Independent artist originally from the Philippines, Patrick Cabral conquers the world with his unusual artwork. His creations are an innovation that combines the age-old traditions of calligraphy and cutting-edge 3D technologies. His art is a way to change the world for the better, both through aesthetics and through the fulfillment of a social mission.
About Picasso as a distinctive artist, graphic artist and sculptor, we know to some extent everything. Meanwhile, his other incarnations are pushed into the background. Ilya Ehrenburgh once very concisely described Pablo Picasso’s relations with his era: “20th century found in him its own dynamite expert, its own philosopher and its own poet”.
Anime admirers would never pass by contemporary Japanese art. Especially if this trend is directly related to manga comics. Artist Takashi Murakami was the first to think about how to dub an art that catches inspiration in every new anime, but speaks of eternal values, interlacing with the ethnic canvases of Western artists.
Modern cities cannot be imagined without murals – large-scale in size works of picture art that decorate buildings. Not only we have gathered most outstanding works in our collection but also tried to learn as many interesting things as possible about this art movement.
The artist from New Zealand Hayley King working under the brand FLOX is well-known all over the world for the fascinating pictures showing the enlightened beauty of wild nature. Her colorful birds, picturesque landscapes, and fairy-tale-like animals remind us about the necessity to get united with the primordial nature. Hayley King creates the type of art giving inspiration and vitality. She is concentrated onto recognition of ancient heritage of the sacral places and making it spread among the wide publics. In the interview the artist told us about her social projects, travels and the modern cultural trends inherent to New Zealand.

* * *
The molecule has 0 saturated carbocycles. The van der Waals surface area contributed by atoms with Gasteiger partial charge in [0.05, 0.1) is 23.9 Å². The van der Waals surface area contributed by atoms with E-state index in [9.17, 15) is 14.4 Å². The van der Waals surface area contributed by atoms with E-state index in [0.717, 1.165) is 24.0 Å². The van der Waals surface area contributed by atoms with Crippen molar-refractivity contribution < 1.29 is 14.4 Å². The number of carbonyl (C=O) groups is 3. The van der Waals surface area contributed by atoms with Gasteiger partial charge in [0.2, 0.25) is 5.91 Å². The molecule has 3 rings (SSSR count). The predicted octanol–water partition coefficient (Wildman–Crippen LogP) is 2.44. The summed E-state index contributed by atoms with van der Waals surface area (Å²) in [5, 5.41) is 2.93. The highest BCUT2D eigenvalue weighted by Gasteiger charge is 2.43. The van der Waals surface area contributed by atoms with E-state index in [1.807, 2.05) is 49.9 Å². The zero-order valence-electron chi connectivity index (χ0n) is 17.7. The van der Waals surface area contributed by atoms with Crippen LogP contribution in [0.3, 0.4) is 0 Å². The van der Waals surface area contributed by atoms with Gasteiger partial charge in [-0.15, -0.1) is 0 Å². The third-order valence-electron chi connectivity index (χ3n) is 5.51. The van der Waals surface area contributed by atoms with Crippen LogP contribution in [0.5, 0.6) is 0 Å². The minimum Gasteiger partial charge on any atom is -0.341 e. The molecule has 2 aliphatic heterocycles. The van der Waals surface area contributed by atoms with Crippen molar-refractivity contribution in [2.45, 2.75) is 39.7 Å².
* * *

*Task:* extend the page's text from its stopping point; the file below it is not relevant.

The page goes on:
You often got convinced that skilful hands of a master who puts life into his creation, can transform humble tree stump into a charming violin, piece of plaster becomes an ancient sculpture, and even clay tile looks like a work of fine art.
Twelve-string guitar, the twilight of Portuguese nights, candles, and soul-gripping voice… Dramatic incentives of fado song tell about unrequited love. It cannot appear in the crossroads of destinies; however, it enables feelings to embody into the touching sounds of Portuguese romances.
The Japanese are one of those peoples who zealously respect the ancient traditions. They respect old age, being interested in ancestors and often know the family ancestry by heart. With such a worldview, it is not surprising that a unique technique for the restoration of kintsugi appeared exactly there. Read about it in Outlook.
The eccentric elder Katsushika Hokusai was the real star of the Edo period, the creative genius and the brutal debtor of the half of his city. He used at least 30 names, changed 93 houses and created a lot of prints, drawings and paintings. His internationally recognized print The Great Wave off Kanagawa is mesmerizing. But only a few people know that this block printing, as well as many other works, was created by Hokusai with assistance of his daughter - artist Katsushika Ōi, lost in time and overshadowed by her genius father crazy about art.
‘Love evolves when one looks in the eyes of the person beloved seeing there God’, in such a way the lines of some Arabian song called Qawali is translated. The authorship of this chant is ascribed to Eastern strangers Sufi who tending to find the sense of existence strolled around the half an Earth bare-footed. In the travels they composed songs where they told narration describing what they had to endure.